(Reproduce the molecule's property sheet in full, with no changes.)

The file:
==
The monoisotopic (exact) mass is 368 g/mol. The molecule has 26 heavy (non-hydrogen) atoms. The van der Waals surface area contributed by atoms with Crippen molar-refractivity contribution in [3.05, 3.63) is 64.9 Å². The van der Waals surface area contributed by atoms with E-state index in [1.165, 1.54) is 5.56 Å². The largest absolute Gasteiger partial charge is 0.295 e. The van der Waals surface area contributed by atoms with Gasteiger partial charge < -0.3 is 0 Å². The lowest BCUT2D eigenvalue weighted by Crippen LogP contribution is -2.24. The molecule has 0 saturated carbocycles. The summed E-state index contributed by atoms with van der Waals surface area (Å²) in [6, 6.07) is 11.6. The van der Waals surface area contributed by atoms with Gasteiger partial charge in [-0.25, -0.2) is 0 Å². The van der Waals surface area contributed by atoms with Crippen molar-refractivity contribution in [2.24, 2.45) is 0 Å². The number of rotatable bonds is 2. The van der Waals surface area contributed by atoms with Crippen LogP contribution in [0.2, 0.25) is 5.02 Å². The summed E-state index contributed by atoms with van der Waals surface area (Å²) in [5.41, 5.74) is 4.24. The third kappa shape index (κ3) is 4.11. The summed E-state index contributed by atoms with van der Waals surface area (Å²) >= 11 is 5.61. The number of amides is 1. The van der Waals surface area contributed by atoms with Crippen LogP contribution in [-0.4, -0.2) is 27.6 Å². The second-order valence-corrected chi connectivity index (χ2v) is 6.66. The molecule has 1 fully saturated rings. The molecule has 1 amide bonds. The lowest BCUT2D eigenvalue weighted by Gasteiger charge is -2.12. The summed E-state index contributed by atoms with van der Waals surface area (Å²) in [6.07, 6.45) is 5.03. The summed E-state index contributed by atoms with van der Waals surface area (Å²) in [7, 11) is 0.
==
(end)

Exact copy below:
The monoisotopic (exact) mass is 368 g/mol. The molecule has 26 heavy (non-hydrogen) atoms. The van der Waals surface area contributed by atoms with Crippen molar-refractivity contribution in [3.05, 3.63) is 64.9 Å². The van der Waals surface area contributed by atoms with E-state index in [1.165, 1.54) is 5.56 Å². The largest absolute Gasteiger partial charge is 0.295 e. The van der Waals surface area contributed by atoms with Gasteiger partial charge < -0.3 is 0 Å². The lowest BCUT2D eigenvalue weighted by Crippen LogP contribution is -2.24. The molecule has 0 saturated carbocycles. The summed E-state index contributed by atoms with van der Waals surface area (Å²) in [6, 6.07) is 11.6. The van der Waals surface area contributed by atoms with Gasteiger partial charge in [-0.25, -0.2) is 0 Å². The van der Waals surface area contributed by atoms with Crippen molar-refractivity contribution in [2.24, 2.45) is 0 Å². The number of rotatable bonds is 2. The van der Waals surface area contributed by atoms with Crippen LogP contribution in [0.2, 0.25) is 5.02 Å². The summed E-state index contributed by atoms with van der Waals surface area (Å²) in [5.41, 5.74) is 4.24. The third kappa shape index (κ3) is 4.11. The summed E-state index contributed by atoms with van der Waals surface area (Å²) >= 11 is 5.61. The number of amides is 1. The van der Waals surface area contributed by atoms with Crippen LogP contribution in [-0.4, -0.2) is 27.6 Å². The second-order valence-corrected chi connectivity index (χ2v) is 6.66. The molecule has 1 fully saturated rings. The molecule has 1 amide bonds. The lowest BCUT2D eigenvalue weighted by Gasteiger charge is -2.12. The summed E-state index contributed by atoms with van der Waals surface area (Å²) in [6.07, 6.45) is 5.03. The summed E-state index contributed by atoms with van der Waals surface area (Å²) in [7, 11) is 0.